SANTA MARIA, Calif. — The arraignment of Michael Jackson on child molestation charges Friday was part legal proceeding, part pep rally, part media mob scene and part personal crusade.
As Jackson pleaded not guilty, thousands of fans crammed the sidewalks and parking areas outside the Santa Barbara County courthouse here. Some had hopped continents to show their support, flying in from as far away as Poland and Japan. Others stayed up all night to board the "Caravan of Love," a convoy of buses that rolled through predawn Los Angeles picking up supporters. They were joined by scores of journalists on hand to chronicle this collision of criminal justice and celebrity culture. Photographers perched atop ladders, and TV reporters beamed their live reports from a long row of satellite vans parked along the side of the courthouse
The 60 courtroom spectators chosen by lottery applauded as Jackson entered the room. The judge immediately admonished the singer for being 20 minutes late.
"From now on, I want you to be on time," Superior Court Judge Rodney S. Melville said. "It is an insult to the court."
For The Record
Los Angeles Times Friday January 30, 2004 Home Edition Main News Part A Page 2 National Desk 1 inches; 39 words Type of Material: Correction
Michael Jackson -- A Jan. 17 article in Section A about Michael Jackson's arraignment on child molestation charges incorrectly stated that the singer wore a white band on his left arm. He wore the band on his right arm.
The frenzied atmosphere outside the courthouse contrasted with the serious charges Jackson faces. Prosecutors accuse him of molesting and giving an intoxicant to a 12-year-old cancer patient who was living with the entertainer at his Neverland ranch last year.
If convicted, Jackson faces up to 24 years in prison.
The charges come a decade after Jackson was accused in a civil lawsuit of molesting a 12-year-old boy at the ranch. That suit was settled for at least $15 million, and no criminal charges were ever filed.
Wading through a crush of fans after Friday's court proceeding ended, Jackson acknowledged the adoring crowd by climbing atop his sport utility vehicle and waving as he moved to the rhythms of his recorded music. He also had his supporters distribute printed invitations to an afternoon picnic at Neverland, 20 miles to the south.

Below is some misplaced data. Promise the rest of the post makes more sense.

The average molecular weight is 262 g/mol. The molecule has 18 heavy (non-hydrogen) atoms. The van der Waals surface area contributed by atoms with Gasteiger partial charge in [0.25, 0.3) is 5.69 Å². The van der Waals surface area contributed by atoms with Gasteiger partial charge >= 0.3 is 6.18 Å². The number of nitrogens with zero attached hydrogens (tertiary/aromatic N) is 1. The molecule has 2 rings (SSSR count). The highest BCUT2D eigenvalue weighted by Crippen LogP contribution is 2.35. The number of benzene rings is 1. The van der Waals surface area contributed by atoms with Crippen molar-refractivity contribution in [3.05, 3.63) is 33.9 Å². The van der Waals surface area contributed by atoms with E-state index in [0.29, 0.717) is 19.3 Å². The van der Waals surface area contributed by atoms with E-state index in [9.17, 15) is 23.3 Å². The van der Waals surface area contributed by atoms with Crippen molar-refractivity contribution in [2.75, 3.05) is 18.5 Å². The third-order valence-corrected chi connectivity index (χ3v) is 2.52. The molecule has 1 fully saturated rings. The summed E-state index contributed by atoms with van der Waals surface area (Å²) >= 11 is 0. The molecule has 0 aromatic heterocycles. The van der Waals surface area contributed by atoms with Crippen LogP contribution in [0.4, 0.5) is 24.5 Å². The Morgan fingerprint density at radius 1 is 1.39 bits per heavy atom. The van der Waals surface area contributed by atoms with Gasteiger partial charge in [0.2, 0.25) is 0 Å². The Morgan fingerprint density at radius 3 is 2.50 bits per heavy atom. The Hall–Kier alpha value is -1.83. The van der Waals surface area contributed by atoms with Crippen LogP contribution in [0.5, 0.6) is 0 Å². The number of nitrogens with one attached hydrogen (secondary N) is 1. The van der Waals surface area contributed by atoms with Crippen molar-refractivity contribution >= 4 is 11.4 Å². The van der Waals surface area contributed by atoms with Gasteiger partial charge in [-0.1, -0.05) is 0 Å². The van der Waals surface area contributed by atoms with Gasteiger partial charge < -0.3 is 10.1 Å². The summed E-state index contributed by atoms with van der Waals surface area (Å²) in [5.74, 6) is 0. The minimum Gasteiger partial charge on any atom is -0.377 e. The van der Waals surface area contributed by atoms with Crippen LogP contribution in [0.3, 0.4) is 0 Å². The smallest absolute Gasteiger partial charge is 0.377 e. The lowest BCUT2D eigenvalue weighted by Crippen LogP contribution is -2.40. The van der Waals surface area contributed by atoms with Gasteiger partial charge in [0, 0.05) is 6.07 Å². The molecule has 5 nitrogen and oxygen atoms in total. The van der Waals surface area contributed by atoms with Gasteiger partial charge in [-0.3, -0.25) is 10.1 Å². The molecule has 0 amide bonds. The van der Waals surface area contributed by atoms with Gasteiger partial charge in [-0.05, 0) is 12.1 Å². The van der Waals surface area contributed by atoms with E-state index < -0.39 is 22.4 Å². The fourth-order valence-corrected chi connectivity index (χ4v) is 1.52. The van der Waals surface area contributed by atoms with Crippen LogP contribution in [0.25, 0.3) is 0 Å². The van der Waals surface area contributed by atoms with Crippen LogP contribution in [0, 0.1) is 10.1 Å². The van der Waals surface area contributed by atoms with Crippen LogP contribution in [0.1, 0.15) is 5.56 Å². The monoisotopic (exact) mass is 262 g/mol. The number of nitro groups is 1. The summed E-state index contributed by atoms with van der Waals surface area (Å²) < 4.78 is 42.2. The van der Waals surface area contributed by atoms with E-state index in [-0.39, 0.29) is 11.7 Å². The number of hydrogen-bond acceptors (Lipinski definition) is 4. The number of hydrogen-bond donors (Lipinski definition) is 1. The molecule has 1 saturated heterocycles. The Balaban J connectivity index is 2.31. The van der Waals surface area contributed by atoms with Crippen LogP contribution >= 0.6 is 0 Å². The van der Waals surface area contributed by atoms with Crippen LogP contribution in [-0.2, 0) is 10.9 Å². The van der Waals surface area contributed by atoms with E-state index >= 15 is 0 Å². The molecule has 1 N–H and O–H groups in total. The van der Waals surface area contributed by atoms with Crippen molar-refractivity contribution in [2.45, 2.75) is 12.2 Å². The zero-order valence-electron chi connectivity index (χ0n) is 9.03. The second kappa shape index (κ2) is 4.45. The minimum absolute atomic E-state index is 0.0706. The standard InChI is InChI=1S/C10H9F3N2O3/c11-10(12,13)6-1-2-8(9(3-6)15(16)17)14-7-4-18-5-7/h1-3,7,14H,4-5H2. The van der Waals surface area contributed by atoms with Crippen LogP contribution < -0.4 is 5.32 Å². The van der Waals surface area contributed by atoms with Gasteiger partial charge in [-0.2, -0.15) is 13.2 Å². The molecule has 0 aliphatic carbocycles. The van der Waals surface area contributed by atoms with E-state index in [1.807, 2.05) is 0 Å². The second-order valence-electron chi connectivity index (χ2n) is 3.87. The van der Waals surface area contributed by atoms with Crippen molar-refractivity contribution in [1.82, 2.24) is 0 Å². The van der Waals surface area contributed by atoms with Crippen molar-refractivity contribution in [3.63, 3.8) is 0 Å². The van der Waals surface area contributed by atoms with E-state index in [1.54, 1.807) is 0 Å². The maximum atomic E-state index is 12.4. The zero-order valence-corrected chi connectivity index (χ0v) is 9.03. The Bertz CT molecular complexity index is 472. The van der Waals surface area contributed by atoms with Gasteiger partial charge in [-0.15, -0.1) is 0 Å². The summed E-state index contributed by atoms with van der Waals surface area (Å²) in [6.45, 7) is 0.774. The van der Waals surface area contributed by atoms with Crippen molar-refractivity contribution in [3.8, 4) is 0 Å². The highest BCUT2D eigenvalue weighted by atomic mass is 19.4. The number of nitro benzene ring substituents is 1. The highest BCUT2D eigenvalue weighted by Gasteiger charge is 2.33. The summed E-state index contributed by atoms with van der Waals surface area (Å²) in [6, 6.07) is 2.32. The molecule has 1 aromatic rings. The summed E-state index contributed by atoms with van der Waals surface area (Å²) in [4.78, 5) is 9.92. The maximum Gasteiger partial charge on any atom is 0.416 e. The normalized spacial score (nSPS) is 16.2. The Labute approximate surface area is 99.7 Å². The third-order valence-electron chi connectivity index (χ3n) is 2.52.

"In the spirit of love and togetherness Michael Jackson would like to invite his fans and supporters to his Neverland ranch," it read in wedding-style script. "Refreshments will be served. We'll see you there!"
Hundreds of fans accepted the invitation. After signing confidentiality agreements, they strolled into the compound and hopped aboard Jackson's famous amusement park rides.
As with so much related to the case against the entertainer, the scene at his arraignment was unorthodox.
Vendors hawked hot dogs, tri-tip sandwiches, peanut brittle and "Free Michael!" T-shirts.
Reporters and camera operators circulated through the throng outside, some stationing themselves on the rooftop of a law firm across the street. Their bosses paid a hastily jacked-up fee of $350 to park their TV trucks in a county lot at the courthouse.
While the hearing proceeded behind tight security inside, fans outside unfurled banners, held hands in prayer and break-danced in the parking lot.
Deputies patrolled with bomb-sniffing dogs. Impersonators of Jackson and Charlie Chaplin, one of the entertainer's heroes, sauntered through. Some singers launched into a modified version of the civil rights anthem: "Michael shall overcome!"
Most, but not all, of the spectators were Jackson supporters. Santa Maria construction workers were jeered for their signs that said, "Go Get Him, Tom!" -- supporting Dist. Atty. Tom Sneddon's pursuit of Jackson.
And some Santa Maria residents rolled their eyes Friday at the sudden attention their town was receiving.
"Well, I guess we're on the map now, but this isn't exactly the way we wanted to get there," said one woman, who declined to give her name.
After the hearing, fans clogged the road leading to Neverland. At the entrance to the compound, security personnel stopped visitors and required them to sign papers prohibiting them from taking in cameras and recording devices.
Jackson's guests rode his carnival rides and toured the grounds on his miniature train. They ambled by cascading fountains, pink flamingos and dozens of bronze statues of children at play. Soft music streamed from stereo speakers hidden in trees as parents pushed strollers down tree-lined paths. A banner at the entrance to the compound read: "You are not alone."
Jackson was reportedly in a guesthouse on the grounds, but it was not clear whether he met with any of the guests.
The visit marked the end of an exciting day for Nancy Balcorta and her son Troy, 7.
They left their La Crescenta home at 3:30 a.m. to try to catch a glimpse of Jackson at the courthouse. Pushing his way to the fence, Troy even got to shake the singer's hand.
Tomoko Satomura, a 41-year-old English teacher from Japan, had dug into her savings for a quick, cross-hemispheric trip to Jackson's arraignment.
"I love Michael," said Satomura, who paid her respects at Neverland's gates each day during a two-week stay in nearby Solvang last year. "This is important! I couldn't just sit at home in Japan. I had to be here."